What’s the first thing you do in the morning? (After hitting the snooze button, we mean.) If you’re like most people, you open your eyes, register your surroundings, and then lengthen your body into a long stretch. You reach your arms overhead, point your toes, briefly squeeze the muscles of your legs, back, and arms, and then release. Sometimes you might do a few spinal twists or even touch your toes before finally getting up for the day.
This isn’t usually a conscious behaviour – it’s instinctual. Animals do it, too, we’ve all seen our dogs and cats doing a big stretch after waking up or playing. We do this because stretching is essential to maintaining a healthy body, especially after you’ve exercised.
Today we’re going to explore why stretching is so important, and how it works to benefit your body.
Why Is Stretching Important?
Harvard Health explains how stretching works on our muscles, “Stretching keeps the muscles flexible, strong, and healthy, and we need that flexibility to maintain a range of motion in the joints. Without it, the muscles shorten and become tight. Then, when you call on the muscles for activity, they are weak and unable to extend all the way. That puts you at risk for joint pain, strains, and muscle damage.”
Many of our daily activities cause muscle tightness without our even realizing it. We sit all day long which shortens our hamstrings, our posture while looking at screens or phones is often less than ideal, and even the way we sleep can sometimes put our muscles under strain. Stretching regularly can counteract these effects, allowing muscles to lengthen and realign.
Why is Stretching Important After Exercise?
Stretching is even more important after a workout. Any sort of exercise can work to tax your muscles beyond what you’d do in a typical day. You lift heavier weights, run long distances, and perform dynamic movements, all of which put tension on your muscles. Even playing team sports or doing an activity like rock climbing puts stress on your muscles. Stretching after a workout allows you to release this tension, increase blood flow, and reduce the risk of injury or soreness.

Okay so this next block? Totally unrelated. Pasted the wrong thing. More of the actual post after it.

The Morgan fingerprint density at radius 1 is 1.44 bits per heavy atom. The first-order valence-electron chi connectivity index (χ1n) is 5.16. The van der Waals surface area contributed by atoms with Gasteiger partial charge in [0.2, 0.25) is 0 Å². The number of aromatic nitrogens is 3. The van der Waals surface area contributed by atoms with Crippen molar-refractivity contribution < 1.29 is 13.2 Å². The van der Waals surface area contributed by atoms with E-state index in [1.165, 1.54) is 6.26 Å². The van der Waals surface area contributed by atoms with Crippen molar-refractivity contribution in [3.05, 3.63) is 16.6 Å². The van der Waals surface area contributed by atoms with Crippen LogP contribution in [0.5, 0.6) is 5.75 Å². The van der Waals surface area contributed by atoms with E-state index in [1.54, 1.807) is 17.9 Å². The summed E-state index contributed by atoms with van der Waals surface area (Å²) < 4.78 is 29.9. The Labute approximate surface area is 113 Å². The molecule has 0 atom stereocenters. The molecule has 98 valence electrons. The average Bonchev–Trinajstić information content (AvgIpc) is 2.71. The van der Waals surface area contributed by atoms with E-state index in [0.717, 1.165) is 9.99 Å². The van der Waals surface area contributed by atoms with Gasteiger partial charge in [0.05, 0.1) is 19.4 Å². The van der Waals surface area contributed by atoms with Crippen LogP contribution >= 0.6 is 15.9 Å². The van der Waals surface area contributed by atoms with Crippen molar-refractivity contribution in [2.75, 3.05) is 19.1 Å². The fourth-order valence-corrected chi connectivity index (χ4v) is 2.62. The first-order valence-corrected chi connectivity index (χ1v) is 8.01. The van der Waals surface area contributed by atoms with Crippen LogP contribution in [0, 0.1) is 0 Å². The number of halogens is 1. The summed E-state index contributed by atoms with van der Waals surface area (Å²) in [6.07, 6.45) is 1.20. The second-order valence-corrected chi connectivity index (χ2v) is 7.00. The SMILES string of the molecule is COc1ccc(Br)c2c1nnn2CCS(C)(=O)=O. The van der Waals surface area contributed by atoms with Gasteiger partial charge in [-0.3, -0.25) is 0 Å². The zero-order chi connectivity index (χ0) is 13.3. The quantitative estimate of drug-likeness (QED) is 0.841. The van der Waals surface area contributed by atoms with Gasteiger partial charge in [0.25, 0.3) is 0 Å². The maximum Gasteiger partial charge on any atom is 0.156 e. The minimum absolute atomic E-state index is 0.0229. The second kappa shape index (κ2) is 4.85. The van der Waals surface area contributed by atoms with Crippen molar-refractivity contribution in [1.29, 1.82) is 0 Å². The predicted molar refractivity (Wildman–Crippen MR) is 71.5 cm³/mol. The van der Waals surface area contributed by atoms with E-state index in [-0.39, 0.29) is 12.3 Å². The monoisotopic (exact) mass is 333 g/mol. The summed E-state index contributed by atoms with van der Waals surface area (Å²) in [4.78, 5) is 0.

Science for Sport explains that research demonstrates the effectiveness of stretching on soreness and flexibility, “static stretching can improve flexibility by altering the mechanical factors associated with tissue stiffness (passive fascicle length and angle). Static stretching, therefore, appears to improve flexibility”.
When Should You Stretch?
Many people believe that you should stretch both before and after a workout. Unfortunately, as UC Davis explains, stretching cold muscles can often lead to muscle tears or injury. Stretching is always best performed on warm muscles, so you can get the benefits of a full range of motion and flexibility.
Committing to the habit of stretching for 10 minutes after a workout means you’ll be supporting your body as it works to replenish and repair itself after vigorous activity. Put in the time now and you’ll avoid tons of lost time due to soreness or injury later. Happy stretching!